Wednesday, November 17, 2010

Emotional Health, Part II

This is Part II of a two-part post on emotional health based on a paper that I wrote:

There will be sometimes when, despite his love and mercy, God will allow us to be afflicted and encounter difficult situations. The psalmist finds himself surrounded by bulls and roaring lions, poured out like water, weak, thirsty, and near death. These crucibles in our lives can bring growth and maturity. The psalmist asks the question of the Lord, "How long?" Only the Lord can determine the length of severity of our trials, but he will use them for our benefit. As James says in his letter in the Bible, "Consider it pure joy, my brothers and sisters, whenever you face trials of many kinds, because you know that the testing of your faith produces perseverance."

Despite his difficulties, David controlled what he was able to and released what he could not. McCloskey writes that David "dealt with his pain by embracing it and moving through it, not denying it or going around it." God uses these times in our lives, although we may not be aware of it, and sometimes these difficulties are the very things that are necessary in order for us to do the work that is required for a change to occur in our lives.

In the midst of these difficulties in our lives, we also must realize that others see us and our reaction to difficulty. The psalmist knows that there are those who are seeking his demise and who know of his relationship with the Lord; he has become a testimony to the One whom he serves. We see in Psalm 22 that David does not cease praising and worshiping the Lord even during his difficulties, He continues to revere the Lord and shows us our final lesson.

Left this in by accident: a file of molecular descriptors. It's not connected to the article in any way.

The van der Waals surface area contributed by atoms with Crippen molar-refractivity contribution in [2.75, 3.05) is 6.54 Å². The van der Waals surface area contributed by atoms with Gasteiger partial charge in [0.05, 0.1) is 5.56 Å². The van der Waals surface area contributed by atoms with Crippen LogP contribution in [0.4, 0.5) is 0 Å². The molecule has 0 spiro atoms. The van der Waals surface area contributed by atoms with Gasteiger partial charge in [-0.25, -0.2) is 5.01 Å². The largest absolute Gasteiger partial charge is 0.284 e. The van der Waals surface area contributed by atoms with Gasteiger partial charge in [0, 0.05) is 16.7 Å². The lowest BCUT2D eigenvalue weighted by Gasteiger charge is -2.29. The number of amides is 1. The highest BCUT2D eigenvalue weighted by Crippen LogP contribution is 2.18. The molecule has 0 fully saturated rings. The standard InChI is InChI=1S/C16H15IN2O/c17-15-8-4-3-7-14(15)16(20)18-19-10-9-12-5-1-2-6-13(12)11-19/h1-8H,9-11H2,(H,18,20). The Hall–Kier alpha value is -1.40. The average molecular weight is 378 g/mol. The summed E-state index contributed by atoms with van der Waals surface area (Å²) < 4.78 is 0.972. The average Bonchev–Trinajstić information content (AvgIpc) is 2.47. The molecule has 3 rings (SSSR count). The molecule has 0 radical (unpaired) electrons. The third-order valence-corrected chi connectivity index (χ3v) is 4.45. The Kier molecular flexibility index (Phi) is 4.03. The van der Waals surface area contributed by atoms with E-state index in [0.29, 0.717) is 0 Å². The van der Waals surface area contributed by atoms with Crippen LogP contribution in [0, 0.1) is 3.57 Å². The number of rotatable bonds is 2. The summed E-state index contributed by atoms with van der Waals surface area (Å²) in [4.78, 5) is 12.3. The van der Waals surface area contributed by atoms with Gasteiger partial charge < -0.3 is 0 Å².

The essential way to move through difficulties is to find our hope, our strength, and our confidence in our relationship with God; we put our faith, trust, and assurance in God. In Psalm 6:9 the psalmist knows with confidence that his cry has been heard by God. Psalm 22 ends with a song of God's faithfulness to the afflicted ones. The psalmist acknowledges that his soul is downcast and his inward being is disturbed, but he is encouraged to put his hope in God and to praise him in Psalm 42.

Successful leaders realize that God has given them a certain amount of ability and strength but they also know that he is their greatest asset, for without him they can accomplish nothing. The psalmists in these three Psalms speak of God's faithfulness, God's listening ear to cries for mercy, and their own history of faithful worship. Elsewhere in the Psalms, Asaph writes, "My flesh and my heart may fail, but God is the strength of my heart and my portion forever."

The Psalms give us a picture into the emotional state of those who wrote them. We see them expressing their emotions, unafraid of being authentic and transparent. There is a stark realization within the psalmists that they are testimonies to God's grace and faithfulness, even in the midst of difficulties. As they lead people, it is not only through their own personal victories and success, but also their failures and difficulties. The way in which these difficulties and the emotions that are felt during them are handled can measure our emotional maturity. The difficulties have the ability to not only shape those who are going through them, but others who observe as well.

Despite difficulties and what may sometimes appear as a God who is not listening, we must find our hope in him; He is the source of our strength. The psalmists always came to rest in this truth, finding comfort and assurance there and reminding themselves of the history of God's faithfulness to his people.

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